So as you think about the issues of new life and resolutions (or “happy endings”), today I would invite you to consider how open you are to this concept of “new life”. Til next time…
What I’m Reading Today: Romans 5
As I was reading the fifth chapter of Romans, I spent some time considering the language Paul used to talk about the human condition. “All that passing laws against sin did was produce more lawbreakers,” Paul noted. “But sin didn’t, and doesn’t, stand a chance in competition with the aggressive forgiveness we call grace” (Romans 5:20 from The Message). I started playing with the mental imagery of what those words suggested. The notion of sin seemed to represent a weighted or heaviness. And grace? Well, it represented a freedom and lightness. As I was thinking of these concepts, I happened to watch a taped episode of the television show Glee that I had missed when it first ran. The episode was called Wheels – and it contained a version of a song from the musical Wicked that I had not heard before: “Defying Gravity”. The song played with the notion of letting go of those things that hold you back (i.e. gravity/sin). So today, I thought I would share that song as a way to think about grace in new ways. Til next time…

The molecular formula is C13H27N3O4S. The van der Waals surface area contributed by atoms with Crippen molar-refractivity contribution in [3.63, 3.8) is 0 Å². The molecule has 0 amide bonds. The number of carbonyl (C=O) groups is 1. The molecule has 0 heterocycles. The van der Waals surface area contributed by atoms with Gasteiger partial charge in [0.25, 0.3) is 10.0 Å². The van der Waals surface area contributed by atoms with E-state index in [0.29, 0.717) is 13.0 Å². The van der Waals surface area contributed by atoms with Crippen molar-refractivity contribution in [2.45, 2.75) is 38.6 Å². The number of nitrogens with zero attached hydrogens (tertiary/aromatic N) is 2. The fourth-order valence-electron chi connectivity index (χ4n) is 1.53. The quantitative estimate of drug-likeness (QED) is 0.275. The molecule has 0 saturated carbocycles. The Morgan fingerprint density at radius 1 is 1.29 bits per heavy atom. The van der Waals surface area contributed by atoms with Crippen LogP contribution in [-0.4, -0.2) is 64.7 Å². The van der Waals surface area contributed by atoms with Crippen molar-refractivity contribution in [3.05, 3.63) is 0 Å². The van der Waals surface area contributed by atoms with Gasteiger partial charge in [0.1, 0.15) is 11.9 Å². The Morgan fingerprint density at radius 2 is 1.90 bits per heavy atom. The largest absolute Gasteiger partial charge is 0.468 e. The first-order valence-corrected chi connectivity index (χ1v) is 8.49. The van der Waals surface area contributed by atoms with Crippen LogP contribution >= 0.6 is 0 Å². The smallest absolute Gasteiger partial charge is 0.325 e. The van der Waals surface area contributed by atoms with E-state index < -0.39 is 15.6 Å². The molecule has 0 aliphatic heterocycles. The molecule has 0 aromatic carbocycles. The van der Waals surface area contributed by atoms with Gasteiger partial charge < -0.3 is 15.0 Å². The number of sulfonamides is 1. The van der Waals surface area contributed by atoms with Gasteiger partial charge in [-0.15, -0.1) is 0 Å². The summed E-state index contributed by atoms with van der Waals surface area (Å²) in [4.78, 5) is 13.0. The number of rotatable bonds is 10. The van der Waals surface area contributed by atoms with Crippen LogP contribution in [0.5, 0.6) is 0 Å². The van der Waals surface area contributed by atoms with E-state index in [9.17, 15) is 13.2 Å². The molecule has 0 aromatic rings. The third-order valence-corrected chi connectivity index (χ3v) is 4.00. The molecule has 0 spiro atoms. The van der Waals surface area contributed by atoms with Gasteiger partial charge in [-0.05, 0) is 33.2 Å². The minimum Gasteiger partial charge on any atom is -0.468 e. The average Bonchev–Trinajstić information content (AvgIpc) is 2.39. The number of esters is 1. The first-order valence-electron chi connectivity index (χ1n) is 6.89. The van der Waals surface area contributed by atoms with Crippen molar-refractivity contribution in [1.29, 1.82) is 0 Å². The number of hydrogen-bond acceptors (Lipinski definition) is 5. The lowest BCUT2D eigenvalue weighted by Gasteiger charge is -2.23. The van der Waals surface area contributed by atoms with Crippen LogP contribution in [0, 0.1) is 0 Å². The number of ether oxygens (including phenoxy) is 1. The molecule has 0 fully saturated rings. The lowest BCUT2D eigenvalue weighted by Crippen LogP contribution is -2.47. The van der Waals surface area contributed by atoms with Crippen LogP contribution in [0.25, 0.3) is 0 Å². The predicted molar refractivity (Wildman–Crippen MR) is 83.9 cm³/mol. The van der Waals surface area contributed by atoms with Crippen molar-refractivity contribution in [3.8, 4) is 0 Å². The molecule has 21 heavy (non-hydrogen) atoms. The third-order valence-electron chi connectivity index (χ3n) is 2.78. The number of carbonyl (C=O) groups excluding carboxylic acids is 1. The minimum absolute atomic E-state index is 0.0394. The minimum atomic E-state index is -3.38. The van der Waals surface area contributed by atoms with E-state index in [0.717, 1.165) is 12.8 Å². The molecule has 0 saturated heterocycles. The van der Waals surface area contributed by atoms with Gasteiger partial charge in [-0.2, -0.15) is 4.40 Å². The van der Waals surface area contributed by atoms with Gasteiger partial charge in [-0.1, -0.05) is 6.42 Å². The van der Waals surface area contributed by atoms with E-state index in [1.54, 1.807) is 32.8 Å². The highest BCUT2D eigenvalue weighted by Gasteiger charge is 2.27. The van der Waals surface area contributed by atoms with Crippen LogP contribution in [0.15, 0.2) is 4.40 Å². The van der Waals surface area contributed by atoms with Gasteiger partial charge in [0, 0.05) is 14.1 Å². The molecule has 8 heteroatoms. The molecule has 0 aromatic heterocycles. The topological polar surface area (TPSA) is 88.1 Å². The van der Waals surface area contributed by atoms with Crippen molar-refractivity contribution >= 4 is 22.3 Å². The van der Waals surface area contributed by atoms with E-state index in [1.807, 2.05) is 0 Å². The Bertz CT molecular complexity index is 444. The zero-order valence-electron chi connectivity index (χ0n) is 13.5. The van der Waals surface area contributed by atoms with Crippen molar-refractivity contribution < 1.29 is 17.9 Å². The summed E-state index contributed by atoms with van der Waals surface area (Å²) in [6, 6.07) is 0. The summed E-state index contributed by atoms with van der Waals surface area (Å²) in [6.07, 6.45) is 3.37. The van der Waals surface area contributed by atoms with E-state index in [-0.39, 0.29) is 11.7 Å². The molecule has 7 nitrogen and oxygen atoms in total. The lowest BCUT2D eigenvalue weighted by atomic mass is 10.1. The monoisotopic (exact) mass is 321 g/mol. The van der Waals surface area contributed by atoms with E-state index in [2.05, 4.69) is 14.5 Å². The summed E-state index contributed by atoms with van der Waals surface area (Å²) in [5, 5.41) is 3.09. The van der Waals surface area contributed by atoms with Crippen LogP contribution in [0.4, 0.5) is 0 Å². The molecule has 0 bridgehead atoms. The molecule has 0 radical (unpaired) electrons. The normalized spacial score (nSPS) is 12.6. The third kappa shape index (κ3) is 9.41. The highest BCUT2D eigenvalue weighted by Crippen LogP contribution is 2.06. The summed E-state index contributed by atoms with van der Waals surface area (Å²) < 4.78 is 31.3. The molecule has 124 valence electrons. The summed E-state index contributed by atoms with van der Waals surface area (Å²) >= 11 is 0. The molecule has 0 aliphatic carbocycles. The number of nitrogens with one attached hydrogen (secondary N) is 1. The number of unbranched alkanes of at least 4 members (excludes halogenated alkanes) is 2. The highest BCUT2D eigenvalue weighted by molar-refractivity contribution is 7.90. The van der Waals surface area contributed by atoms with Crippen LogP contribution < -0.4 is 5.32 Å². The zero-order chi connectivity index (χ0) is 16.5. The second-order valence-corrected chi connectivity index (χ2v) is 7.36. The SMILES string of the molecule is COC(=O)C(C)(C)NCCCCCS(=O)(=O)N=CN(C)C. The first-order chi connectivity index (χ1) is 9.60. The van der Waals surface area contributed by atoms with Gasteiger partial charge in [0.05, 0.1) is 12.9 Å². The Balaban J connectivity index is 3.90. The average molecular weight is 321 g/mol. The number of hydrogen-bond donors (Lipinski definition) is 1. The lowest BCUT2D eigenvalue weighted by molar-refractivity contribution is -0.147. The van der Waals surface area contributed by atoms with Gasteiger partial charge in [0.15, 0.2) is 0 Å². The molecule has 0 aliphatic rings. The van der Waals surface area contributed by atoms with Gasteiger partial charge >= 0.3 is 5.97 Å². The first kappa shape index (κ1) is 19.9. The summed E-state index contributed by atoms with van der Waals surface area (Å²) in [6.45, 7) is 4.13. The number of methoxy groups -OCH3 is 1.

When I was a candidate in the ordination process, one of my mentors suggested I read a short book by Melvin Wheatley called “Christmas is for Celebrating”. When he first made the suggestion, I wasn’t too thrilled. After all, at any given time during my seminary career I was reading somewhere between three and six books. “Don’t worry,” Tom smiled sheepishly as he read me like a book. “It’s short.”
By the time I finished the book, I completely understood why my mentor recommended it. It was the kind of book that transforms lives on several levels. There was one chapter in particular that caught my eye. The chapter had to do with the importance of receiving. Our depth of our spiritual lives as Christians, Wheatley noted, is related to our willingness to open ourselves to the receipt of God’s grace. The more of God’s grace we receive – the more we have to give.
When I first read that chapter, I hated it! I hated it because I was a terrible receiver. Virtually my whole life had been predicated on my ability to give to others. I was darn good at giving! I rarely if ever slowed down long enough to receive things from others. That’s because (if I were to be totally honest) I thought only weak people were receivers. Strong people like me were givers!